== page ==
Sunday, March 25, 2012

Colombia's First Black General

 Luis Alberto Moore Perea 

Born September 1, 1959 in Bogotá, Colombia, Luis Moore is one of the few blacks who have made it to the top in Latin America. For black people in Latin America, as in other places around the world, race define their identities. However, in Moore's case, he became the first black Brigadier General of the Colombian National Police and assumed command of the Cali, Colombia Police Department. Prior to his police career, Moore was a med student at a local university and was persuaded by a friend to drop out and join the National Police.

Without telling his parents, Luis entered the police academy and graduated with the rank of Sub-Lieutenant. He also became the first Afro-Colombian to train as a helicopter pilot in National Police Aviation. Luis Moore received many commendations, such as the one he received for actions during a Colombian guerrilla siege of a government building in 1985. Moore also supported air rescue operations, flying a helicopter during numerous combat operations against guerrilla groups, such as the notorious Revolutionary Armed Forces of Colombia (FARC) and the National Liberation Army (ELN).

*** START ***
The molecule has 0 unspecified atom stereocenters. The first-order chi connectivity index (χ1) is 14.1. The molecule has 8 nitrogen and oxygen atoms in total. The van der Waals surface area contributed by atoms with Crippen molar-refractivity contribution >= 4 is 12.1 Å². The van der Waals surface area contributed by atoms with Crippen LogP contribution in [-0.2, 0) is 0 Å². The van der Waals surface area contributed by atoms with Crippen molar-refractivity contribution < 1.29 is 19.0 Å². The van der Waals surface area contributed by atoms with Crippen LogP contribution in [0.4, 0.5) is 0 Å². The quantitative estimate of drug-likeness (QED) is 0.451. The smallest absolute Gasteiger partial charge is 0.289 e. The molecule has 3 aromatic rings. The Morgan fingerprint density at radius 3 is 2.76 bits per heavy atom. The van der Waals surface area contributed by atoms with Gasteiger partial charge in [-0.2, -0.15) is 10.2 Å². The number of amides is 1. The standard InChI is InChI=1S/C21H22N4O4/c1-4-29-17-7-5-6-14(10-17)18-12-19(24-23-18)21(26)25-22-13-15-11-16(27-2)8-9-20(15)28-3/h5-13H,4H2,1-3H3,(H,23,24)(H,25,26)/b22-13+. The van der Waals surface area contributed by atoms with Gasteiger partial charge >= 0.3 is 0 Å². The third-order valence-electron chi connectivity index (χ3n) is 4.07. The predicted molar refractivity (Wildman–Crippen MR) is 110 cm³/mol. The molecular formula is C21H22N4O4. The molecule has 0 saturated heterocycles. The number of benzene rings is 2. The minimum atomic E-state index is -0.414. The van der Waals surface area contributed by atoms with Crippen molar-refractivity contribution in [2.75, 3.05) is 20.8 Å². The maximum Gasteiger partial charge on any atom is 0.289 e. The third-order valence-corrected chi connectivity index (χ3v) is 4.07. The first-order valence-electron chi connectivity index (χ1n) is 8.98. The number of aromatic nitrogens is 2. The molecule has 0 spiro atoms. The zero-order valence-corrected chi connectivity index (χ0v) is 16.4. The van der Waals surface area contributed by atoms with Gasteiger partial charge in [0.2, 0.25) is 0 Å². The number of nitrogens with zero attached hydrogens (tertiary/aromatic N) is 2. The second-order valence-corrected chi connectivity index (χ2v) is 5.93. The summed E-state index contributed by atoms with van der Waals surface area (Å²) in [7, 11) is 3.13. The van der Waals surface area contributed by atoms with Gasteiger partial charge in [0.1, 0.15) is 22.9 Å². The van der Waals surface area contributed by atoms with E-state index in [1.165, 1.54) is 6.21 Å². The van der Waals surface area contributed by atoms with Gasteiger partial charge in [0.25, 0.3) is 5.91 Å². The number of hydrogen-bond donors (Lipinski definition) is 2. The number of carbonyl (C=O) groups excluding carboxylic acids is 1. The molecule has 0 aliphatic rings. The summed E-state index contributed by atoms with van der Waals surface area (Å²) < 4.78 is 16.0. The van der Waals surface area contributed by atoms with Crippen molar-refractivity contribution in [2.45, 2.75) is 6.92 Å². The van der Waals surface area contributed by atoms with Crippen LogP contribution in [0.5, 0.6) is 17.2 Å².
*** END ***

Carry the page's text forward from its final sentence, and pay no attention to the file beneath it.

General Luis Moore Perea, greets citizens in 
the gang-infested area of Cali, Colombia 

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During the 1980s' War on Drugs, and in partnership with the United States, Moore was involved in numerous crops eradication operations. He later became a helicopter instructor in the police academy, and was promoted to the rank of Colonel then being assigned to the Metropolitan Police in Colombia's capital of Bogotá. Finally, Luis Moore became a General working in the Colombian Embassy in London, England. Upon return to Colombia, he was given command of the Cali Police Department, a city troubled by violence.